Las Vegas – Federal Communications Commission chairman Tom Wheeler had some tough words for the cellular industry that he led as CTIA CEO up until about 10 years ago.
“Today I have a new client: the American people,” he told the industry during a keynote address at CTIA’s Super Mobility Week. He promised to “aggressively represent the best interests of my client.”
Wheeler took a strong stance on issues of carrier competition, network neutrality and the planned broadcast-spectrum incentive auctions.
Although there is “an economic incentive to accruing scale with ever more scale,” he said the FCC will “continue to be skeptical of efforts to achieve that scale through the consolidation of major players.” The FCC and Department of Justice voiced strong disapproval of the planned purchase of T-Mobile by Sprint, he said, and the result was a wave of stronger competition in pricing and services.”
“Where competition exists, the commission must protect it,” he said. The “absence of meaningful competition invites government regulation,” he warned.
“Competition doesn’t always ensure openness,” he continued, pointing to the walled gardens that existed only a few years ago to prevent consumers from downloading apps other than those approved and sold by the carrier.
Wheeler also hinted strongly that when the FCC finalizes open-Internet rules, it might not carve out exceptions for the wireless industry as it did in 2010 when it promulgated its first set of guidelines, which were struck down by a court. He cited “significant changes” in the mobile market since 2010. There were only 200,000 4G LTE subscribers in 2010 compared to 120 million today; LTE service now reaches 300 million people; and LTE is promoted as offering faster service than fixed broadband, he said.
Even Microsoft, in its comments on net neutrality rules, said consumers “live in a mobile world first” and that “mobile broadband services must be subject to the same legal framework as fixed broadband,” Wheeler said. “Thousands” of similar comments have poured into the FCC, he noted, which will start receiving its next round of comments on Sept. 15.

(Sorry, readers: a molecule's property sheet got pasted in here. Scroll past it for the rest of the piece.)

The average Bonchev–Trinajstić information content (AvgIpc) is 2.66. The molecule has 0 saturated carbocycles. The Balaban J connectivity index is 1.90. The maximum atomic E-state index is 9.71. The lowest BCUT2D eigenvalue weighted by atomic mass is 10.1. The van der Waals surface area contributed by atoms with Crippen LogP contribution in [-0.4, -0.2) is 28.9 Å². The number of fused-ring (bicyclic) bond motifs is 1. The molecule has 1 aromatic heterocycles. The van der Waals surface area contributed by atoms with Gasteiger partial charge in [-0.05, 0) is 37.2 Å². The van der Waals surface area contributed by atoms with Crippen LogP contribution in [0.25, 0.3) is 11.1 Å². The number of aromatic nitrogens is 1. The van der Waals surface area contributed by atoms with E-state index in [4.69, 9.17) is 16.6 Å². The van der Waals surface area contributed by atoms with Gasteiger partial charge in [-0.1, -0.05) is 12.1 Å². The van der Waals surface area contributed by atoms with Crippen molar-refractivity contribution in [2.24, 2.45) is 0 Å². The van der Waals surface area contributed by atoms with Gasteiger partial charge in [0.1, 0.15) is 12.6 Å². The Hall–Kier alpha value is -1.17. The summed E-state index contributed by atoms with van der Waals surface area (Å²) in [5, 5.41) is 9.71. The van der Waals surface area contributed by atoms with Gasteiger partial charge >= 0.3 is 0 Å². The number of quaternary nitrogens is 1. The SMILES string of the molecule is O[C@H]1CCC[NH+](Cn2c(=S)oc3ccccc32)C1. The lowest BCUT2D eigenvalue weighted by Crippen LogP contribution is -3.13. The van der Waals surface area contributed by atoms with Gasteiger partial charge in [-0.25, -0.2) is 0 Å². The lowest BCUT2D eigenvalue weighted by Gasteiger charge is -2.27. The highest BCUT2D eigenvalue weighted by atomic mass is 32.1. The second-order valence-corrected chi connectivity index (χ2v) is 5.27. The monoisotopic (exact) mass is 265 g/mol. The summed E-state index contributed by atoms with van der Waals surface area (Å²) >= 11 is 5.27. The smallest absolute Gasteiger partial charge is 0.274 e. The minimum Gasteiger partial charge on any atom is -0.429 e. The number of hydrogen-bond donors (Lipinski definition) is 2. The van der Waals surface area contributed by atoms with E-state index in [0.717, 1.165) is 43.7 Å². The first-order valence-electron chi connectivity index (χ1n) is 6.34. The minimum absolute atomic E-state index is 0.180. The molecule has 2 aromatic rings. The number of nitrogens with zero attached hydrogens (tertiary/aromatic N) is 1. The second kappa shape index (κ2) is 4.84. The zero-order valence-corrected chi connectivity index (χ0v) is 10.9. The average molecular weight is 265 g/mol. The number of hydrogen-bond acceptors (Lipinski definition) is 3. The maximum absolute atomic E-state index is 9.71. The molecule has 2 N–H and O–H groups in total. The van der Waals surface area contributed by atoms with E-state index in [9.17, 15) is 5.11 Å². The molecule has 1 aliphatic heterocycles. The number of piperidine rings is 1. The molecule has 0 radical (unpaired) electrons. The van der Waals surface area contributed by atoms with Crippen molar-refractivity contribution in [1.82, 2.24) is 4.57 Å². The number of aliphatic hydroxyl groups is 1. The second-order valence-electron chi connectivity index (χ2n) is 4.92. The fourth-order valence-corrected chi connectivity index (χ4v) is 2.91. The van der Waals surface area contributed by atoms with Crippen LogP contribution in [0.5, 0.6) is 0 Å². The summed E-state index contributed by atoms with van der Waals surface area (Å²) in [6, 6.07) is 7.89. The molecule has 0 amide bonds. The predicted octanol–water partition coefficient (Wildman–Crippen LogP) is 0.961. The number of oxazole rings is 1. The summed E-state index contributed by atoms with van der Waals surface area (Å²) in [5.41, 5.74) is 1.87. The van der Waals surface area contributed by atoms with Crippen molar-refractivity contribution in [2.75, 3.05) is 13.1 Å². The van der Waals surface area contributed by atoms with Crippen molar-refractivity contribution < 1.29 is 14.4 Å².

The FCC has to take into account “reasonable [wireless] network-management” practices, he agreed, but he questioned whether it was reasonable for consumers to buy unlimited-data plans from a carrier only to find out later that speeds are throttled after a certain amount of data usage.
He also said he sent a letter recently to the four national carriers to object to practices that single out heavy data users for “disparate treatment” even though they paid for their service.
He called it “hard to fathom” that such practices are a “reasonable way” to manage data.
As for the planned spectrum auctions, Wheeler warned that major carriers must participate. “Carriers showing interest in the incentive auctions is a predicate to [TV] broadcasters showing interest in the incentive auctions,” he said. A successful auction will “be a template” for other incentive auctions to follow. Broadcasters would be compensated from auction income if they voluntarily give up spectrum for the auctions.
Although AT&T and DISH have expressed strong interest in bidding on broadcast airwaves, and Sprint and T-Mobile had reportedly planned to spend big bucks on joint bids, Wheeler said “the rest of the industry has been strangely silent.”
However, the CTIA’s new president/CEO, Meredith Attwell Baker, promised, “We will show up to every auction.”